It is difficult to assess whether the Israeli Arrow system is truly capable of neutralizing Iran's arsenal of Shehab-3 as it has yet to be battle tested. In 1991, the American Patriot system deployed in Saudi Arabia and Israel was hailed as a "Scud-Buster" and during the 1991 Gulf War, U.S. officials repeatedly claimed that it had been able to intercept and neutralize the majority of Iraqi Scud missiles launched at Israel and Saudi Arabia. However, a Congressional investigation of the Patriot's performance led by Joseph Cirincione revealed that administration claims of success were highly exaggerated for political effect and in actuality, the Patriots were less that 10% successful in intercepting Iraqi Scuds. Cirincione told 60 Minutes, "the best evidence that we found supports between two and four intercepts out of 44." More than a decade later, during Operation Iraqi Freedom, news reports reveal that the Patriot has yet to live up to its promise. Its continued inability to intercept Iraqi missiles has been compounded by its tendency to shoot down friendly allied fighter planes. Israel's Arrow system looks good on paper, and in its latest test on July 29, 2004, off the coast of California it successfully intercepted a confiscated Iraqi SCUD, but its true combat potential remains to be seen.
Destabilizing Iraq by Inducing the Shi'a to Rise Up Against the U.S. Occupation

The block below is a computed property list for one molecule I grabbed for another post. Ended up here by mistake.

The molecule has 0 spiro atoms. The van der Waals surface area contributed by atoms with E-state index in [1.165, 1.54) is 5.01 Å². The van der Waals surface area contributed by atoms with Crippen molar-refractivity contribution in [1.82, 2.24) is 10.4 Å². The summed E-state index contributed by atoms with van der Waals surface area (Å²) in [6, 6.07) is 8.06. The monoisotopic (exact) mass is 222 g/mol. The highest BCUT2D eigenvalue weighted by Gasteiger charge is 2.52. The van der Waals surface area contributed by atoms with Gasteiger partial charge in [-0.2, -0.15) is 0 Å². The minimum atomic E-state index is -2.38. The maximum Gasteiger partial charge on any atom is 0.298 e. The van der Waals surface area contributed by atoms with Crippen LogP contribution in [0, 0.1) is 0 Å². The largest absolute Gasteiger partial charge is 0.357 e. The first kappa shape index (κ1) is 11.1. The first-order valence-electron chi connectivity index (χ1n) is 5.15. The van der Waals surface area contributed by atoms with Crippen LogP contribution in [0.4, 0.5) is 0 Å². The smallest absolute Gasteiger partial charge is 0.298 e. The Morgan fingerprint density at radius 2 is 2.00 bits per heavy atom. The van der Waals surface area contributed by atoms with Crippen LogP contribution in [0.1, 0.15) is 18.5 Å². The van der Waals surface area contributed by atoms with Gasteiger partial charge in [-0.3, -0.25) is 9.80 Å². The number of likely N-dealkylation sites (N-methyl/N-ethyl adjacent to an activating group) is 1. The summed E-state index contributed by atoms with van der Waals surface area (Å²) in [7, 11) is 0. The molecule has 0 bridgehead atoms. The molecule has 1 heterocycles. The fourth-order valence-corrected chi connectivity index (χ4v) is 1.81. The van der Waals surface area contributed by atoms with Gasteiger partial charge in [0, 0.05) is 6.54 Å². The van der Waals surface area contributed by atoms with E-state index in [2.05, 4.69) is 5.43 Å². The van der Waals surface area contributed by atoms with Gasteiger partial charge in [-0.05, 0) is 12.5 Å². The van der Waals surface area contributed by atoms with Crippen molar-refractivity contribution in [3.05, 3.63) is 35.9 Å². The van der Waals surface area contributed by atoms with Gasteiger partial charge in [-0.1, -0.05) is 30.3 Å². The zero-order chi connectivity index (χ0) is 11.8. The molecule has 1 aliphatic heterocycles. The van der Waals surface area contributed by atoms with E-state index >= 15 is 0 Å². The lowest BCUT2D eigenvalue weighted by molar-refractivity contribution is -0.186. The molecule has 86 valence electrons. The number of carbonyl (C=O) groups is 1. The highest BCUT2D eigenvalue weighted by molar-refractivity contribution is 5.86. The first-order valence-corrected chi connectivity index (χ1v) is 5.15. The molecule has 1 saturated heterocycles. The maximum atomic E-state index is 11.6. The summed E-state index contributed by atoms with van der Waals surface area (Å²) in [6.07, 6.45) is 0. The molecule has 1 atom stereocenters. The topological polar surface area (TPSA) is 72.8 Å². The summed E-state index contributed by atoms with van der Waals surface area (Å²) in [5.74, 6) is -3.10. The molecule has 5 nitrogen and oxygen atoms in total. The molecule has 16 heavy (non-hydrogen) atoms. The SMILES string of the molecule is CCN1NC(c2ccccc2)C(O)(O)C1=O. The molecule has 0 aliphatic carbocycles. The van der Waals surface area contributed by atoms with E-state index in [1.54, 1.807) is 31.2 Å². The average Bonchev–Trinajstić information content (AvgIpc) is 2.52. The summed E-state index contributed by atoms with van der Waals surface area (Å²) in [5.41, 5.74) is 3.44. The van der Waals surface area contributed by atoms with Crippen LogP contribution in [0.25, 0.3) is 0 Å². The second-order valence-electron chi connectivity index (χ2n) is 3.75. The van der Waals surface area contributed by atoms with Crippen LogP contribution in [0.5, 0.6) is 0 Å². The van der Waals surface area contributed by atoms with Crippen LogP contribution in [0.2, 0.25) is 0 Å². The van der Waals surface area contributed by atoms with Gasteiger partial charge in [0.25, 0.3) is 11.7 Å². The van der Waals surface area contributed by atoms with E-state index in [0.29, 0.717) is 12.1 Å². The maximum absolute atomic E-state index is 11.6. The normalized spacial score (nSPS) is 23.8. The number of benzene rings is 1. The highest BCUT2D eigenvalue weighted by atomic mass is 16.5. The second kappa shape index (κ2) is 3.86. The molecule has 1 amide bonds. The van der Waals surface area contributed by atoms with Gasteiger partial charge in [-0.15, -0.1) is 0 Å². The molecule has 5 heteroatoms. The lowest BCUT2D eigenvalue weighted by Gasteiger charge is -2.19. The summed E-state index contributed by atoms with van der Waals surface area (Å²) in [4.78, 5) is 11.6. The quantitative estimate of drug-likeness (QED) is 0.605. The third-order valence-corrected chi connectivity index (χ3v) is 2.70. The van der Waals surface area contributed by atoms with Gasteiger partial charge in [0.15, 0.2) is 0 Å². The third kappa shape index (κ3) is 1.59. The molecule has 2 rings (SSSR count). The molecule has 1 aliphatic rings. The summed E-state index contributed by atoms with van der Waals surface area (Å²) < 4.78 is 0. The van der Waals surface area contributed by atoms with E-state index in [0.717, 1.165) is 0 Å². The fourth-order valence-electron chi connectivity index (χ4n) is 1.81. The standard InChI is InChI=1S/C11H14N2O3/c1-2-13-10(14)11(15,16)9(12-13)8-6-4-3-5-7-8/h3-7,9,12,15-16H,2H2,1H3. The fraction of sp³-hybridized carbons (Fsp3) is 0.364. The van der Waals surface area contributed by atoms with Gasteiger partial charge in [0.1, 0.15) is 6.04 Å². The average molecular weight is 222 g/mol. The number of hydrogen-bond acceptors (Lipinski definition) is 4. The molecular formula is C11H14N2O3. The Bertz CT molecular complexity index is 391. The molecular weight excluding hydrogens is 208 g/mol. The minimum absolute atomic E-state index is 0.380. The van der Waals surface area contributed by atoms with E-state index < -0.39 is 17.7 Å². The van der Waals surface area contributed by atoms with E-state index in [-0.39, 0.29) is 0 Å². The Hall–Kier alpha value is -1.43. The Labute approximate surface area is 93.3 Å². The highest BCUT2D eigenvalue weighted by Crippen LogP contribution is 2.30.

Iran's most dangerous potential response to an American or Israeli attack on its nuclear facilities might be a serious and sustained Iranian effort to destabilize post-war Iraq. Coalition forces there have faced a deadly insurgency, primarily from Iraqi Sunnis and a small number of foreign Jihadis who have infiltrated Iraq to target Coalition forces and their allies in Iraq. Deadly suicide bombings and mortar attacks have become almost a daily occurrence, claiming the lives of hundreds of Coalition personnel and thousands of Iraqis, most of whom have been Iraqi Shi'a. The insurgents have also struck at various Iraqi officials who have cooperated with the Coalition authorities. However thus far, with the exception of the relatively marginal Muqtada al-Sadr and his followers in the Mahdi Army, the Shi'a of Iraq have taken a rather pragmatic approach to the situation on the ground. Most Iraqi Shi'a leaders and their followers opposed neither the U.S. presence in Iraq nor the overthrow of the Saddam Hussein regime. In fact, most Shi'a have shown remarkable restraint and avoided being dragged into a civil war, reasoning that the Shi'a majority will be the primary beneficiary of the popular elections scheduled for January 2005.